There are only 3 CPU scaling governors on AMD Ryzen with acpi-cpufreq driver

I’m currently running Tumbleweed with kernel 6.3.2-1-default, on a Thinkpad T14 with AMD Ryzen 7 4750U. With turbo boost on, it usually runs very hot, constantly fluctuating between 65 to 80 Celcius.

I want to switch to conservative or powersave CPU scaling governor to lower temperature. However, I can only find 3 available governors: ondemand, schedutil & performances. As far as I know, the acpi-cpufreq scaling driver should have other governors such as powersave, conservative or userspace. These governors also existed in my previous Debian installation.

Does anyone know the reason for this lack of CPU scaling governors?

Show the output from following commands:

ls /usr/lib/modules/$(uname -r)/kernel/drivers/cpufreq/
cpupower frequency-info

Thank you for replying. Here are the outputs of the 2 commands:

ls /usr/lib/modules/$(uname -r)/kernel/drivers/cpufreq/

acpi-cpufreq.ko.zst
amd_freq_sensitivity.ko.zst
cpufreq_conservative.ko.zst
cpufreq_powersave.ko.zst
cpufreq_userspace.ko.zst
pcc-cpufreq.ko.zst
powernow-k8.ko.zst

cpupower frequency-info

analyzing CPU 7:
  driver: acpi-cpufreq
  CPUs which run at the same hardware frequency: 7
  CPUs which need to have their frequency coordinated by software: 7
  maximum transition latency:  Cannot determine or is not supported.
  hardware limits: 1.40 GHz - 1.70 GHz
  available frequency steps:  1.70 GHz, 1.60 GHz, 1.40 GHz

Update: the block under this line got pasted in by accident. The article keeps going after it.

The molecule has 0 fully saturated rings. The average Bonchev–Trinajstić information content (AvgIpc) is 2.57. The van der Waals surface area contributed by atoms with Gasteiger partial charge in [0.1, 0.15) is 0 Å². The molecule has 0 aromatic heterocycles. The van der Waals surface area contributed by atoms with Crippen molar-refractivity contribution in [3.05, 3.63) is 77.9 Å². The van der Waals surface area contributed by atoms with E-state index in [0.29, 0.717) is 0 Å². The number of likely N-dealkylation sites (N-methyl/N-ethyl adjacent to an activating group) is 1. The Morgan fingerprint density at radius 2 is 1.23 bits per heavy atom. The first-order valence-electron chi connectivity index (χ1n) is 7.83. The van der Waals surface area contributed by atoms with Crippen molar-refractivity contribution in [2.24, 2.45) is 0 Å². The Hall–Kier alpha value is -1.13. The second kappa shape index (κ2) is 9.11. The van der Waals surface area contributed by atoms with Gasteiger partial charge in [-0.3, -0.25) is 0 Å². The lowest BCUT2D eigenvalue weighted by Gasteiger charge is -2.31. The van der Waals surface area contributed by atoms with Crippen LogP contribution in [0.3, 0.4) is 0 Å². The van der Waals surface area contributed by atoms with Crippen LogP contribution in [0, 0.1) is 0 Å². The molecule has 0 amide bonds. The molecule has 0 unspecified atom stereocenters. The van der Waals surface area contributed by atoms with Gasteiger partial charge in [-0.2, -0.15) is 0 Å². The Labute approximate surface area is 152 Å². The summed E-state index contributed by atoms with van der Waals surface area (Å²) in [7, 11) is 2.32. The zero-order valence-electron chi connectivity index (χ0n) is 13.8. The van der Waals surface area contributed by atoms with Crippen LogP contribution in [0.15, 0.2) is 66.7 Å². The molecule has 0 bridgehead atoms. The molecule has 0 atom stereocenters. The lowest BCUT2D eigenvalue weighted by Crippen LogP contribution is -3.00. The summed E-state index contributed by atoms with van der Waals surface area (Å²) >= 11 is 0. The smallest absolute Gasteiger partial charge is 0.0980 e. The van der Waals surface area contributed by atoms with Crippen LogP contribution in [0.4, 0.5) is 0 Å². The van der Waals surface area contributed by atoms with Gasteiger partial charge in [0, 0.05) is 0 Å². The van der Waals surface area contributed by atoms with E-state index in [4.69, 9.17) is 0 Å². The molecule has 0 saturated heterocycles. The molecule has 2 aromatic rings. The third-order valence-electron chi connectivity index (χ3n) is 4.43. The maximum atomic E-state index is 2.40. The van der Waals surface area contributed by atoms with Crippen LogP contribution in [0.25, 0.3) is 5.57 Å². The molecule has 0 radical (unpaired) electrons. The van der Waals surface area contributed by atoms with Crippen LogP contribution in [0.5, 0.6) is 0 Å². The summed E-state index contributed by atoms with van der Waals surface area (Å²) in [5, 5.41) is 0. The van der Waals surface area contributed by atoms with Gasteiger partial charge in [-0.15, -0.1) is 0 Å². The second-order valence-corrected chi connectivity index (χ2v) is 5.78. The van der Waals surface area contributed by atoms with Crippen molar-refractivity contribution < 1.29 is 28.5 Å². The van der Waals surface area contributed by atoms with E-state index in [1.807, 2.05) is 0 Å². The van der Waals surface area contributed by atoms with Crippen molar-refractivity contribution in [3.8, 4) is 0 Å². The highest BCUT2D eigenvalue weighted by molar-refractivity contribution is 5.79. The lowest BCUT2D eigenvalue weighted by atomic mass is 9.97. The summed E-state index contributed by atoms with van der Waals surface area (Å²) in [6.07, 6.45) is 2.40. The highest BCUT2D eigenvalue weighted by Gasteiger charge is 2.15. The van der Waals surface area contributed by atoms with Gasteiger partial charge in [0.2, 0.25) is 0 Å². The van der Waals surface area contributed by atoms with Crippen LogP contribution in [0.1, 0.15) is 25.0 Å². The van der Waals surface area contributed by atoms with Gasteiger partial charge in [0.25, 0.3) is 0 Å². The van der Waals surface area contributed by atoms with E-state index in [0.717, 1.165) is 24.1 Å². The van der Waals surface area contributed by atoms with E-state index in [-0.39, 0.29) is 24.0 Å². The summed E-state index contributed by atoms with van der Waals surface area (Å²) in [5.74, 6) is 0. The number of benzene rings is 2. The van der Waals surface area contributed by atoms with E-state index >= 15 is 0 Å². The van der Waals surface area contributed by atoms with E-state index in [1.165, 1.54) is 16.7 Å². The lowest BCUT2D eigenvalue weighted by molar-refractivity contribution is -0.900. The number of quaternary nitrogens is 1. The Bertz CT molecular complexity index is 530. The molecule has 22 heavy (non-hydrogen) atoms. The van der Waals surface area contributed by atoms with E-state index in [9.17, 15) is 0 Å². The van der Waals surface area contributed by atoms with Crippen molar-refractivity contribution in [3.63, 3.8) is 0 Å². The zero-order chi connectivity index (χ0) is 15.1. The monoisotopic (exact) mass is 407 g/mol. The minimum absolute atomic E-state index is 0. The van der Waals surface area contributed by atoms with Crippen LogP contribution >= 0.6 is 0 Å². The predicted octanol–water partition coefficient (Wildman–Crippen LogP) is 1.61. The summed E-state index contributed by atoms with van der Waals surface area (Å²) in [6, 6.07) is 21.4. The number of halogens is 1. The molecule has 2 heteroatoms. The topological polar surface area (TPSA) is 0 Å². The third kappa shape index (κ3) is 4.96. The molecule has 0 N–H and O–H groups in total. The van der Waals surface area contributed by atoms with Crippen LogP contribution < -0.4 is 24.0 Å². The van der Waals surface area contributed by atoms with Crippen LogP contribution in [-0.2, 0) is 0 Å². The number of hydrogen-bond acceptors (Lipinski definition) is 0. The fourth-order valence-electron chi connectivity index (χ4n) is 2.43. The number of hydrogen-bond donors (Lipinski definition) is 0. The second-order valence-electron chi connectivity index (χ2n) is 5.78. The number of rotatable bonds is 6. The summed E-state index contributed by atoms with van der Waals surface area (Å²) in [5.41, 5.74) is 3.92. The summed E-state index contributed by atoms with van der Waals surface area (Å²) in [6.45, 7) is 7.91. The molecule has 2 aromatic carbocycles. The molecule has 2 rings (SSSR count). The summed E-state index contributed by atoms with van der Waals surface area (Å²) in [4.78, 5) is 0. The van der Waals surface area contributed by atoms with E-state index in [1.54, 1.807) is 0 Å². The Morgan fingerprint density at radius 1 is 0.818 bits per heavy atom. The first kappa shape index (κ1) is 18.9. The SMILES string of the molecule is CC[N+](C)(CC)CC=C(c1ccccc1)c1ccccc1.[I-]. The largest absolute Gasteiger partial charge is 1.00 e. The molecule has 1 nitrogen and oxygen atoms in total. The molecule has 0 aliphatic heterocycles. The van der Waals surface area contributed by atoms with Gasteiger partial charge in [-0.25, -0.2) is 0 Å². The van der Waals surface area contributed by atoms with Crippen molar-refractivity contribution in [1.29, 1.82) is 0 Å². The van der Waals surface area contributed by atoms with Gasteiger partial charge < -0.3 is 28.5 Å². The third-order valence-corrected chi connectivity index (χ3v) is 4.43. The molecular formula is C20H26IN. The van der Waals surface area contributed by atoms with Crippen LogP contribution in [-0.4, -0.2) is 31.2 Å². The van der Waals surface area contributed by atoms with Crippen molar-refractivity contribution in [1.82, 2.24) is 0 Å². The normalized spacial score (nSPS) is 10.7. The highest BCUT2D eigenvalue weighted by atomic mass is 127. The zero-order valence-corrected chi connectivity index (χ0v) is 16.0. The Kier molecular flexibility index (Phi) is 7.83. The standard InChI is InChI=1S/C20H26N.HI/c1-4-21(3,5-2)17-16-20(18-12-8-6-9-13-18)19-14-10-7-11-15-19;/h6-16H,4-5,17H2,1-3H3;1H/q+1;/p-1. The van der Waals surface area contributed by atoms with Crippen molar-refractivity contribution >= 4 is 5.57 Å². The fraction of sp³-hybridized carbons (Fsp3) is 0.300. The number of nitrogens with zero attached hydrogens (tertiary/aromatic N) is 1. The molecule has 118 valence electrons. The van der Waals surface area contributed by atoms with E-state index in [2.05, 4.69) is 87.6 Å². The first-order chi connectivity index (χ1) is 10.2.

available cpufreq governors: ondemand performance schedutil
  current policy: frequency should be within 1.40 GHz and 1.70 GHz.
                  The governor "ondemand" may decide which speed to use
                  within this range.
  current CPU frequency: Unable to call hardware
  current CPU frequency: 1.40 GHz (asserted by call to kernel)
  boost state support:
    Supported: yes
    Active: no

Your system is still using acpi-cpufreq instead of amd-pstate.

You can try to add following to the kernel command line (press “e” in grub menu):

initcall_blacklist=acpi_cpufreq_init amd_pstate.shared_mem=1

Boot with these parameters and execute following command again to check if it had any impact:

cpupower frequency-info

As these commands are not permanent now, nothing will get damaged if it doesn’t work. A second reboot will return to the old settings…

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Thank you. I will try that.
Howerver, I still wonder: isn’t acpi-cpufreq also supposed to have other governors like powersave or conservative? Does Tumbleweed implement a different version of acpi-cpufreq from other distros?

No. But newer AMD CPUs need other drivers as Intel CPUs or older pre Zen AMD CPUs.
https://docs.kernel.org/admin-guide/pm/amd-pstate.html

It is also possible that your BIOS settings are wrong or you have borked firmware. But i would start with testing amd-pstate drivers as mentioned.

According to this output, turbo boost is disabled. You still experience high temperatures?

On my intel system I went a different path while troubleshooting freezes:

$ systemctl cat cpupower.service
# /etc/systemd/system/cpupower.service
[Unit]
Description=Sets maximum CPU frequency

[Service]
Type=oneshot
ExecStart=/usr/bin/cpupower frequency-set -u 3.6GHz

[Install]
WantedBy=multi-user.target

3.6GHz is the CPU base frequency, but I could set to even lower values. Capping frequency at base frequency decreased temperatures. Switching governors/bias didn’t.

I don’t understand why the output showed that boost is inactive, but the frequency stats evidently shows that the machine is on turbo boost.
I’ll keep your solution in mind, but capping the cpu doesn’t feel right to me. Thank you for your inputs.

Your output shows that your CPU can not even reach Turbo frequency 4,1 GHz as all cores are capped at base frequency of 1,7 GHz.